How can Washington support these trends without inadvertently undermining them? Several do’s and don’ts spring to mind:
Do postpone further sanctions for a few weeks. The first priority is to avoid interrupting the story. Today’s story in Iraq is a good read: from the protestors up to the president, nationalists are trying to reclaim the right to live in a sovereign, stable, and democratic state. To avoid distracting from this narrative, U.S. officials should hold the release of imminent Global Magnitsky sanctions packages for at least a couple more weeks. They should then signal that Washington is keeping a close eye on individual politicians who are set to be targeted in the new packages, and on some who are close to being sanctioned.
Do approve a new energy waiver. The U.S. government should issue a new sanctions waiver for Iraqi purchases of Iranian natural gas and electricity in early February, when the current 120-day waiver expires. Tehran has signaled that it will be reducing these gas supplies from more than 800 million cubic feet per day to just 200 million, citing supply shortfalls and an unusually cold winter in Iran. There is little for Washington to lose in renewing the waiver—the Iranian regime gets little value from these transfers due to U.S. limits on dollar payments, especially now that volumes are decreasing. Issuing the waiver would also prevent Tehran from blaming the United States for any electricity shortfalls in Iraq.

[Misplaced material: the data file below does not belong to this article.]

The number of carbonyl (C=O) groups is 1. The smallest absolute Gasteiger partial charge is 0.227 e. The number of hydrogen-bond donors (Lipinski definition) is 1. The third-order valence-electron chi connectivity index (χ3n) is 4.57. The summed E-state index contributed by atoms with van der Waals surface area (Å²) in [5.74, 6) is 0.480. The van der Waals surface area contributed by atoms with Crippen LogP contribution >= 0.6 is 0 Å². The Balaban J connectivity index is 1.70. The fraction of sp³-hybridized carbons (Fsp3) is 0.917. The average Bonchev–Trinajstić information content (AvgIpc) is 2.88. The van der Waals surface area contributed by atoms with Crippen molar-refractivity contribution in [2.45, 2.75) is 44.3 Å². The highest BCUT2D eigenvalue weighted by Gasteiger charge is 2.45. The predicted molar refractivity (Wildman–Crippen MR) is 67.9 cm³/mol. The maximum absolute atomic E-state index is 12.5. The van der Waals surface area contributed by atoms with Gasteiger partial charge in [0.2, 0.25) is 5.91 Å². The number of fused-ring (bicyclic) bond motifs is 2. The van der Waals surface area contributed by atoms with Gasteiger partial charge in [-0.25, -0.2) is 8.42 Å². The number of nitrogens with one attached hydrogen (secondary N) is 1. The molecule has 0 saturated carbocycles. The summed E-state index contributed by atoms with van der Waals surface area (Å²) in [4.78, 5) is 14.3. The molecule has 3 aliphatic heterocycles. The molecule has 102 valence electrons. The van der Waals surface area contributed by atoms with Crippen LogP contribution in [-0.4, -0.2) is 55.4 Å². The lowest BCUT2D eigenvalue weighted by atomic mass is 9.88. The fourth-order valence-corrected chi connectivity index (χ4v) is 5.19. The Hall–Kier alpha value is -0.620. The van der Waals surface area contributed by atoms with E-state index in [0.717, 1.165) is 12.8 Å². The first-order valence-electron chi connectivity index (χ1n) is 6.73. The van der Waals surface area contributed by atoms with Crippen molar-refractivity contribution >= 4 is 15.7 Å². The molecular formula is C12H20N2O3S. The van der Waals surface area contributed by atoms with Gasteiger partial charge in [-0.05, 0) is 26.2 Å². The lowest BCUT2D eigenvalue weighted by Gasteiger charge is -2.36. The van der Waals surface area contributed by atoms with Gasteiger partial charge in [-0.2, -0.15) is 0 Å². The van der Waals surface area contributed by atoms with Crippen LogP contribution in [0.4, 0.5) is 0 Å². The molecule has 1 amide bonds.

Do warn against further crackdowns. Major new protests are expected to unfold on January 24, with some potential for further militia violence against peaceful demonstrators. The United States and other international partners should urgently signal that they will be watching the protests closely and will hold Iraqi officials accountable for harming or intimidating civilians.
Don’t overreact to counter-protests. Washington should keep in mind that any major militia in Iraq can bring thousands of people to the streets for a day, and many of them will likely hold marches of their own alongside the peaceful protests scheduled for January 24. This does not mean that they or their usual array of anti-American slogans and symbols represent the majority of Iraq’s 39 million citizens, or even the country’s Shia majority. However many pro-Iranian militia supporters take to the streets, they are just a tiny proportion of all Iraqis.